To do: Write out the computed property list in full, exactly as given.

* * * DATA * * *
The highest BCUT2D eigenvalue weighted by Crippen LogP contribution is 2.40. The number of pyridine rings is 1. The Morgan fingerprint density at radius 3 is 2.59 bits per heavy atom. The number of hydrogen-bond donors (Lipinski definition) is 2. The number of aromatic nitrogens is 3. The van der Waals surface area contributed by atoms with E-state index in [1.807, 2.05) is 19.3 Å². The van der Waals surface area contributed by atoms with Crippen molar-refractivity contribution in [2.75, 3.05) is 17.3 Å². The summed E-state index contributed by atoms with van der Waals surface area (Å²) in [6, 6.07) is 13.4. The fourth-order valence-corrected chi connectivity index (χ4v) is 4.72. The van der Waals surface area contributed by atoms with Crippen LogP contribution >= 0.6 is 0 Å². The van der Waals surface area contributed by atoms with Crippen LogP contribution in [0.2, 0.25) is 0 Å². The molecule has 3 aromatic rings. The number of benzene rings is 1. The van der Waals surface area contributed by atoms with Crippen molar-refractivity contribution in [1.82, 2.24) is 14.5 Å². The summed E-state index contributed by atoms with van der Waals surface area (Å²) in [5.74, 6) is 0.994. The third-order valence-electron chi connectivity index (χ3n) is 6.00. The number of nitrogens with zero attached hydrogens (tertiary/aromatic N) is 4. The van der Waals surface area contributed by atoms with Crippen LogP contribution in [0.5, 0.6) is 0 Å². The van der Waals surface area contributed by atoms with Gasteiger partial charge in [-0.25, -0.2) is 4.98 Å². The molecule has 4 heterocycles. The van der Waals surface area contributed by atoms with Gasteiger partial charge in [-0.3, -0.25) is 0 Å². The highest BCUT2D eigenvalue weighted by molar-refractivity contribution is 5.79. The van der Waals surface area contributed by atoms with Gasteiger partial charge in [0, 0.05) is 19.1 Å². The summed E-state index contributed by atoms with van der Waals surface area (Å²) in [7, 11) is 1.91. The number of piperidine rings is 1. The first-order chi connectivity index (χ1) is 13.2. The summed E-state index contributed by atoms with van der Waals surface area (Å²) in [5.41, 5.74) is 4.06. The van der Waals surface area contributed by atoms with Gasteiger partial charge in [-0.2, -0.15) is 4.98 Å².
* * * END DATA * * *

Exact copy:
The highest BCUT2D eigenvalue weighted by Crippen LogP contribution is 2.40. The number of pyridine rings is 1. The Morgan fingerprint density at radius 3 is 2.59 bits per heavy atom. The number of hydrogen-bond donors (Lipinski definition) is 2. The number of aromatic nitrogens is 3. The van der Waals surface area contributed by atoms with E-state index in [1.807, 2.05) is 19.3 Å². The van der Waals surface area contributed by atoms with Crippen molar-refractivity contribution in [2.75, 3.05) is 17.3 Å². The summed E-state index contributed by atoms with van der Waals surface area (Å²) in [6, 6.07) is 13.4. The fourth-order valence-corrected chi connectivity index (χ4v) is 4.72. The van der Waals surface area contributed by atoms with Crippen LogP contribution >= 0.6 is 0 Å². The van der Waals surface area contributed by atoms with Crippen LogP contribution in [0.2, 0.25) is 0 Å². The molecule has 3 aromatic rings. The number of benzene rings is 1. The van der Waals surface area contributed by atoms with Crippen molar-refractivity contribution in [1.82, 2.24) is 14.5 Å². The summed E-state index contributed by atoms with van der Waals surface area (Å²) in [5.74, 6) is 0.994. The third-order valence-electron chi connectivity index (χ3n) is 6.00. The number of nitrogens with zero attached hydrogens (tertiary/aromatic N) is 4. The van der Waals surface area contributed by atoms with Crippen LogP contribution in [0.5, 0.6) is 0 Å². The van der Waals surface area contributed by atoms with Gasteiger partial charge in [-0.25, -0.2) is 4.98 Å². The molecule has 4 heterocycles. The van der Waals surface area contributed by atoms with Gasteiger partial charge in [-0.3, -0.25) is 0 Å². The highest BCUT2D eigenvalue weighted by molar-refractivity contribution is 5.79. The van der Waals surface area contributed by atoms with Gasteiger partial charge in [0, 0.05) is 19.1 Å². The summed E-state index contributed by atoms with van der Waals surface area (Å²) in [7, 11) is 1.91. The number of piperidine rings is 1. The first-order chi connectivity index (χ1) is 13.2. The summed E-state index contributed by atoms with van der Waals surface area (Å²) in [5.41, 5.74) is 4.06. The van der Waals surface area contributed by atoms with Gasteiger partial charge in [-0.2, -0.15) is 4.98 Å².